My Grandpa Ray kept a calendar journal. He used the annual free wall calendars from Hoffman’s Hardware store. Each day, he’d jot in the weather, and maybe a note. For instance: “Cloudy. Cort called.” Or “Rain-1 in. Morgann here.” He might state a doctor appointment or if he filled the gas tank, but always the weather. I love these calendars, and I wish I had them (or just one of them!) to browse through. I really admire his consistency, and his simplicity.
On January 1st of 2013, I decided to start a daily journal. Just a few lines each day recording minor happenings, and things the boys said. It was all in an attempt to remember our days, and allow for better documentation and storytelling for our family book (which is my version of Project Life™ that includes stories + photographs). I wasn’t sure if I would stay on track with the journal. I have always kept small books for jotting down ideas, and lists, and memories, but I had never had success maintaining a daily journal.
At the end of February, I’d filled the first journal, and moved into Book Two…which lasted through mid-May, and so on. I kept the journal on my night table. By adding the day’s happenings each night, I got into a great habit, and it was so satisfying to have one full journal. It made me wish I’d started the practice years ago.
I use journals that had been lying around empty. My handwriting in these books is downright messy compared to a thank you note or even my grocery lists. I just wanted to capture the essence of the day, with my filter, mark our course as a family. Sometimes, I forget a few days. I take the journal to the dinner table, and we all four chime in and recollect those events.
It turns out that I’m particular about the size. I think this has to do with the content I’m writing down. I want to fill a page or two. And 4X6 inch books are near-perfect. I happily use lined, unlined, gridded mid-weight paper. But I always customize the covers.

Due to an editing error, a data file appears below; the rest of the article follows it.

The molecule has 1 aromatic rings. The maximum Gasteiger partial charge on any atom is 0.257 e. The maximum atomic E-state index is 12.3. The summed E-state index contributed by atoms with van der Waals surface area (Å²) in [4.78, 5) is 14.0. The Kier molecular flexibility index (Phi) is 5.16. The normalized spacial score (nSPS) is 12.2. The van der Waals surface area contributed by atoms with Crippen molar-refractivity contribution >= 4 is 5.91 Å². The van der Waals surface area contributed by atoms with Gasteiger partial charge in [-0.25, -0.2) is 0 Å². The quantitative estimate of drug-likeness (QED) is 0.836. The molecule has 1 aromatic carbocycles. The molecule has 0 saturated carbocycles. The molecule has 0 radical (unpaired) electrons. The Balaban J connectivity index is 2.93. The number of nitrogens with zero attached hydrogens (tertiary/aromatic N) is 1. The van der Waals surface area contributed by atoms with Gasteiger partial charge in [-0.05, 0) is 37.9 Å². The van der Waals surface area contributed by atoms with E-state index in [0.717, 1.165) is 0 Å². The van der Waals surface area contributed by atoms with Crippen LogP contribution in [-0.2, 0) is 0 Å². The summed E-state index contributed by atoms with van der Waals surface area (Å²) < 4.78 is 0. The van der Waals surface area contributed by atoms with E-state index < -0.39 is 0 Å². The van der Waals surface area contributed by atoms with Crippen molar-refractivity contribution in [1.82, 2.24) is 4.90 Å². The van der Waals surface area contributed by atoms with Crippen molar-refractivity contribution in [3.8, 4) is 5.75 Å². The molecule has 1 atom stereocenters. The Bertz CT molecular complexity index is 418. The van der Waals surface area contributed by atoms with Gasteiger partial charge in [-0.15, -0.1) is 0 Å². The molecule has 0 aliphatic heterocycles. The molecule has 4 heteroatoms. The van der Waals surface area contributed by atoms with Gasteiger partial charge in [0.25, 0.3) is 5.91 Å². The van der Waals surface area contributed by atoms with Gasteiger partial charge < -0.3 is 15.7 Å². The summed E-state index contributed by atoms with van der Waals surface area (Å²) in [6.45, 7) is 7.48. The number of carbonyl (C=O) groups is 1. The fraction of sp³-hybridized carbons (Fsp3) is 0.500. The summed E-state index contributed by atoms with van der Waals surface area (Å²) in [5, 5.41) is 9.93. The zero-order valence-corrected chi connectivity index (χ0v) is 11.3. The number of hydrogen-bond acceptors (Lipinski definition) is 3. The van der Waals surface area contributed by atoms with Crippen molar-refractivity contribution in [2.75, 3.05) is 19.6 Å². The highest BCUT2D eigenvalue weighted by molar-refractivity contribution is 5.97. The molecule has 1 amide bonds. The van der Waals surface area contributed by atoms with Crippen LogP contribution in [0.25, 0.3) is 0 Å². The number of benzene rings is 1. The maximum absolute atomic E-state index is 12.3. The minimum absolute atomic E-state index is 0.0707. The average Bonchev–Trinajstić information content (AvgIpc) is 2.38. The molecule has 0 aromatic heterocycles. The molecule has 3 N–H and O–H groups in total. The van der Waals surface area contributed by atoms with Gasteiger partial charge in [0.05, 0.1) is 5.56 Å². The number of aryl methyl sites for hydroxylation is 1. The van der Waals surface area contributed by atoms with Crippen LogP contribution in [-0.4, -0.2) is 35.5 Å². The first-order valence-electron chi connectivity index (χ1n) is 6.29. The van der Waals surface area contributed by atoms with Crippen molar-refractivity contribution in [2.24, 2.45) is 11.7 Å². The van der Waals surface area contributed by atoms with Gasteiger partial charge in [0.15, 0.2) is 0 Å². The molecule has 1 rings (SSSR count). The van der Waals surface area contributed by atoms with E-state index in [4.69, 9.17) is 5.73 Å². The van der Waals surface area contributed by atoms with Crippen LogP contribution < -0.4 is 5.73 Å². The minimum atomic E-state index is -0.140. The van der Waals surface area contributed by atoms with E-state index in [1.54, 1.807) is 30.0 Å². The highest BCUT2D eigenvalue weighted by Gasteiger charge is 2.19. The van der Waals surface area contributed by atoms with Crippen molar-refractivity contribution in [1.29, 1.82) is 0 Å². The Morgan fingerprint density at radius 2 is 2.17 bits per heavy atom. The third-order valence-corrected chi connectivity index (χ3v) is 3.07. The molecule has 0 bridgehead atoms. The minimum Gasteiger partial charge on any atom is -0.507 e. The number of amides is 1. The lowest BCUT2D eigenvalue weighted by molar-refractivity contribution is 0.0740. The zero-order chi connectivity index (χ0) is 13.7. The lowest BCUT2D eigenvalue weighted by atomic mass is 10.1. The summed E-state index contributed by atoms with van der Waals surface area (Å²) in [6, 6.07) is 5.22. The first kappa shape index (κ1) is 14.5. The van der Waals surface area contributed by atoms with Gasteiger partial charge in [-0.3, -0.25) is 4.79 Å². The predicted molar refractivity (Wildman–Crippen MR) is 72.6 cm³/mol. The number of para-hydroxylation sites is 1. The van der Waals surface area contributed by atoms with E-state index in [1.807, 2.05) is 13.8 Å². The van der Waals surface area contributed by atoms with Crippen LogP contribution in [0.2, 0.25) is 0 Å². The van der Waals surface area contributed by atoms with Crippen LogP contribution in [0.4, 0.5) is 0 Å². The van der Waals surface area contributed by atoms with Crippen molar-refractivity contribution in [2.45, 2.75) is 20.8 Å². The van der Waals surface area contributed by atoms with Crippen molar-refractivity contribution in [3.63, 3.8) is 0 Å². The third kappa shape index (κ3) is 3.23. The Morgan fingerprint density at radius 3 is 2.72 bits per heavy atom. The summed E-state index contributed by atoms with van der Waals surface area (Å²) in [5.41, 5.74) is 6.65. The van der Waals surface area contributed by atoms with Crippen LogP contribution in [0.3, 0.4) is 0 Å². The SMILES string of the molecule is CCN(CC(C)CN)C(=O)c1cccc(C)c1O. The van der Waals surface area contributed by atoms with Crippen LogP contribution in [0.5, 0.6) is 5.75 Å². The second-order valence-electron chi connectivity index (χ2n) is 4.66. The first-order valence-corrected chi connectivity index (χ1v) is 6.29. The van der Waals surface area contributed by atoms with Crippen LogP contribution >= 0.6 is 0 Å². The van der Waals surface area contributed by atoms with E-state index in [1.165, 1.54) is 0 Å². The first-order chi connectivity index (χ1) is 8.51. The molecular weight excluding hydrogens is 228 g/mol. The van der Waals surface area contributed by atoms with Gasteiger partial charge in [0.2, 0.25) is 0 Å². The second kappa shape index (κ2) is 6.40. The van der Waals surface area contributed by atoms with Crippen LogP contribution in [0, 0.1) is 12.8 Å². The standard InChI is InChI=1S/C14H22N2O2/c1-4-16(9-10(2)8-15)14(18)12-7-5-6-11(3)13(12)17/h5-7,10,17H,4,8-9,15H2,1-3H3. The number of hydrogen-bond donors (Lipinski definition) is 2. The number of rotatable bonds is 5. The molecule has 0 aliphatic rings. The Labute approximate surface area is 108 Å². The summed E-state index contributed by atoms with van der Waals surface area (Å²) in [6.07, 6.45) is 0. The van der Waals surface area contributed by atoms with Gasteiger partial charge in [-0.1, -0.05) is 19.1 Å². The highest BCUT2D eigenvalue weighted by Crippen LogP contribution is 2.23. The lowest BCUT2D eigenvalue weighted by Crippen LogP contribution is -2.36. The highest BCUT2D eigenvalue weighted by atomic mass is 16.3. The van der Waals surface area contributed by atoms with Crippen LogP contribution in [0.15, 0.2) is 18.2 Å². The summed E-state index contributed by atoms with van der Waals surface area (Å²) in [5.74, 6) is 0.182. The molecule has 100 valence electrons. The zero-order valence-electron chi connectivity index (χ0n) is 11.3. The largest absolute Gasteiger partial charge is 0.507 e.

I am feverishly repurposing some journals that I have had for a while. I deconstruct the hardcover, split the too-thick book into thirds, and re-bind in soft cover. (This process is a whole other story that I’m happy to share). I don’t need for these journals to last forever because it seems that the very act of writing it down helps me remember things more clearly.
The journals have become excellent argument enders. For example, when did we see that Stephen King opera? (Saturday, September 28th). Who’s turn is it to host a holiday? (Up for grabs). We also charted our progress through Lemony Snicket’s A Series of Unfortunate Events. After starts and stops through Book 1, we pulled out Book 2 on Monday, October 14th and read almost nightly through Book 13 on Sunday, February 23rd. Whew.
There are days that only have lists of watercolor paint names, or Oscar nominated films we should watch, or notations about the weather (still no rain; we are in a drought!), or what I cooked. There are lists of what we’re reading, if we see family or friends, and whether the Giants won. There are days that don’t get recorded, and that’s okay. To me, it means we’re living.
Every once in a while, I interview my boys, time-capsuling their favorites; the simple things that they are enjoying right now. And sometimes my own favorites. This may seem vain, but here’s the thing. I would love to have a record of this daily-ness from my mom or my Grandmother. I’d love to know her go-to nail polish color or how often she met up with her friends. I’d love to know her small triumphs (forced amaryllis is blooming!) and her challenges (car battery died…again). Even though I don’t go into much depth, I think you can tell what’s constantly on my mind: my family of four, and the orbit we’re on. Daily. And simple.